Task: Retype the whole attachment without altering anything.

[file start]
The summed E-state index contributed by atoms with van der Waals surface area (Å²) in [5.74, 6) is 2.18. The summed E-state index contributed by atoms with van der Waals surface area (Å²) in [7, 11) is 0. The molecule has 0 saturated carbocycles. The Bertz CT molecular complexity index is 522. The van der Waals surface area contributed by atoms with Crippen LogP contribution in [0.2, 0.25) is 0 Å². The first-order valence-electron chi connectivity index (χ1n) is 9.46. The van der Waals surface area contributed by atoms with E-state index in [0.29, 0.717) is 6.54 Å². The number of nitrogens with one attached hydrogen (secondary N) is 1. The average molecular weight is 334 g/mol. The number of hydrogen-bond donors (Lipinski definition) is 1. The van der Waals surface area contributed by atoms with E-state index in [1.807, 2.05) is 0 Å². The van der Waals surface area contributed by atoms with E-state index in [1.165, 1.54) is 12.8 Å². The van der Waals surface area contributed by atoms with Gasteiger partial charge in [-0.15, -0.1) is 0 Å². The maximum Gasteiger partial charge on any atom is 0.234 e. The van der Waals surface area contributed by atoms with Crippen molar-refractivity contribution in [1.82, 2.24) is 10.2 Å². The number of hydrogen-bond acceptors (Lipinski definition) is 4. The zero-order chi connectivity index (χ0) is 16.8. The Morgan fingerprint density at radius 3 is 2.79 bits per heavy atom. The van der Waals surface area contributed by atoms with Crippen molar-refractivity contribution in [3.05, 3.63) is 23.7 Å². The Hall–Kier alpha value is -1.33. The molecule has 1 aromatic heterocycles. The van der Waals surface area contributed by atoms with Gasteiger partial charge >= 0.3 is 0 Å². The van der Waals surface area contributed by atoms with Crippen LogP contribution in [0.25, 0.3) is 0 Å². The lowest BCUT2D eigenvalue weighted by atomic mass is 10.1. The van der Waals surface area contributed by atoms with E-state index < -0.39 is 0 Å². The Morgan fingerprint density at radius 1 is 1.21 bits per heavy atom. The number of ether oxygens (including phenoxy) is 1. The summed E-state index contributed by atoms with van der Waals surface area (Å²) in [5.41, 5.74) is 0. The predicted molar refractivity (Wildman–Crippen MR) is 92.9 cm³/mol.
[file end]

The summed E-state index contributed by atoms with van der Waals surface area (Å²) in [5.74, 6) is 2.18. The summed E-state index contributed by atoms with van der Waals surface area (Å²) in [7, 11) is 0. The molecule has 0 saturated carbocycles. The Bertz CT molecular complexity index is 522. The van der Waals surface area contributed by atoms with Crippen LogP contribution in [0.2, 0.25) is 0 Å². The first-order valence-electron chi connectivity index (χ1n) is 9.46. The van der Waals surface area contributed by atoms with E-state index in [0.29, 0.717) is 6.54 Å². The number of nitrogens with one attached hydrogen (secondary N) is 1. The average molecular weight is 334 g/mol. The number of hydrogen-bond donors (Lipinski definition) is 1. The van der Waals surface area contributed by atoms with E-state index in [1.807, 2.05) is 0 Å². The van der Waals surface area contributed by atoms with E-state index in [1.165, 1.54) is 12.8 Å². The van der Waals surface area contributed by atoms with Gasteiger partial charge in [-0.15, -0.1) is 0 Å². The maximum Gasteiger partial charge on any atom is 0.234 e. The van der Waals surface area contributed by atoms with Crippen molar-refractivity contribution in [1.82, 2.24) is 10.2 Å². The number of hydrogen-bond acceptors (Lipinski definition) is 4. The zero-order chi connectivity index (χ0) is 16.8. The Morgan fingerprint density at radius 3 is 2.79 bits per heavy atom. The van der Waals surface area contributed by atoms with Crippen molar-refractivity contribution in [3.05, 3.63) is 23.7 Å². The Hall–Kier alpha value is -1.33. The molecule has 1 aromatic heterocycles. The van der Waals surface area contributed by atoms with Gasteiger partial charge >= 0.3 is 0 Å². The van der Waals surface area contributed by atoms with Crippen LogP contribution in [0.25, 0.3) is 0 Å². The lowest BCUT2D eigenvalue weighted by atomic mass is 10.1. The van der Waals surface area contributed by atoms with E-state index < -0.39 is 0 Å². The Morgan fingerprint density at radius 1 is 1.21 bits per heavy atom. The number of ether oxygens (including phenoxy) is 1. The summed E-state index contributed by atoms with van der Waals surface area (Å²) in [5.41, 5.74) is 0. The predicted molar refractivity (Wildman–Crippen MR) is 92.9 cm³/mol.